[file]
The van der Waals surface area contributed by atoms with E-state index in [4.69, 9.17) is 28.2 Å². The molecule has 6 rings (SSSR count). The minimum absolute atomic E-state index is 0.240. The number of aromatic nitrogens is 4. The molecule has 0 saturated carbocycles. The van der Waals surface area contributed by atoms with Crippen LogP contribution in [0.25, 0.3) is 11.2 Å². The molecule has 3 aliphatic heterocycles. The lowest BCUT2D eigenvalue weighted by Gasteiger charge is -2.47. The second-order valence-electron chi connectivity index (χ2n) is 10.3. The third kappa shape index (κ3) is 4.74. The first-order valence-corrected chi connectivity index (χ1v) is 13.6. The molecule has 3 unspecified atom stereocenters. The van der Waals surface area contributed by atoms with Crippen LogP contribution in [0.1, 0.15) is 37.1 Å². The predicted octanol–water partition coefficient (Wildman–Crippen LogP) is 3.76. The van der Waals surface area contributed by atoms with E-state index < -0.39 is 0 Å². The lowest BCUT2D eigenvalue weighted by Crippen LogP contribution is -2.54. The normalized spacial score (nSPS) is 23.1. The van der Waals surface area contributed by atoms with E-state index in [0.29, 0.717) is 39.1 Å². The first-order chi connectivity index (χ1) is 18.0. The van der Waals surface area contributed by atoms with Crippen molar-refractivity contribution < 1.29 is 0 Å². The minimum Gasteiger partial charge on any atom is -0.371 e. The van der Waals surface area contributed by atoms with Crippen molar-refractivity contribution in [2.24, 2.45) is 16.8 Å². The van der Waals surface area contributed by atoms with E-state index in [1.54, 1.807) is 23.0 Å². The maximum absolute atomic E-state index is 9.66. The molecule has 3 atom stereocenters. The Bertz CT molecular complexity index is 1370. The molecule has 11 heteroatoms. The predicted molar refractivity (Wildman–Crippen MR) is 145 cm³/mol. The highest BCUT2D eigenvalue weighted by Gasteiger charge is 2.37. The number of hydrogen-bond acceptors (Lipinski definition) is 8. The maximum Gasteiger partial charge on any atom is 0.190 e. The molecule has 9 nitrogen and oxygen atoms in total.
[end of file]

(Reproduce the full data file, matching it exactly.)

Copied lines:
The van der Waals surface area contributed by atoms with E-state index in [4.69, 9.17) is 28.2 Å². The molecule has 6 rings (SSSR count). The minimum absolute atomic E-state index is 0.240. The number of aromatic nitrogens is 4. The molecule has 0 saturated carbocycles. The van der Waals surface area contributed by atoms with Crippen LogP contribution in [0.25, 0.3) is 11.2 Å². The molecule has 3 aliphatic heterocycles. The lowest BCUT2D eigenvalue weighted by Gasteiger charge is -2.47. The second-order valence-electron chi connectivity index (χ2n) is 10.3. The third kappa shape index (κ3) is 4.74. The first-order valence-corrected chi connectivity index (χ1v) is 13.6. The molecule has 3 unspecified atom stereocenters. The van der Waals surface area contributed by atoms with Crippen LogP contribution in [0.1, 0.15) is 37.1 Å². The predicted octanol–water partition coefficient (Wildman–Crippen LogP) is 3.76. The van der Waals surface area contributed by atoms with E-state index < -0.39 is 0 Å². The lowest BCUT2D eigenvalue weighted by Crippen LogP contribution is -2.54. The normalized spacial score (nSPS) is 23.1. The van der Waals surface area contributed by atoms with E-state index in [0.29, 0.717) is 39.1 Å². The first-order chi connectivity index (χ1) is 18.0. The van der Waals surface area contributed by atoms with Crippen molar-refractivity contribution < 1.29 is 0 Å². The minimum Gasteiger partial charge on any atom is -0.371 e. The van der Waals surface area contributed by atoms with Crippen molar-refractivity contribution in [2.24, 2.45) is 16.8 Å². The van der Waals surface area contributed by atoms with E-state index in [1.54, 1.807) is 23.0 Å². The maximum absolute atomic E-state index is 9.66. The molecule has 3 atom stereocenters. The Bertz CT molecular complexity index is 1370. The molecule has 11 heteroatoms. The predicted molar refractivity (Wildman–Crippen MR) is 145 cm³/mol. The highest BCUT2D eigenvalue weighted by Gasteiger charge is 2.37. The number of hydrogen-bond acceptors (Lipinski definition) is 8. The maximum Gasteiger partial charge on any atom is 0.190 e. The molecule has 9 nitrogen and oxygen atoms in total.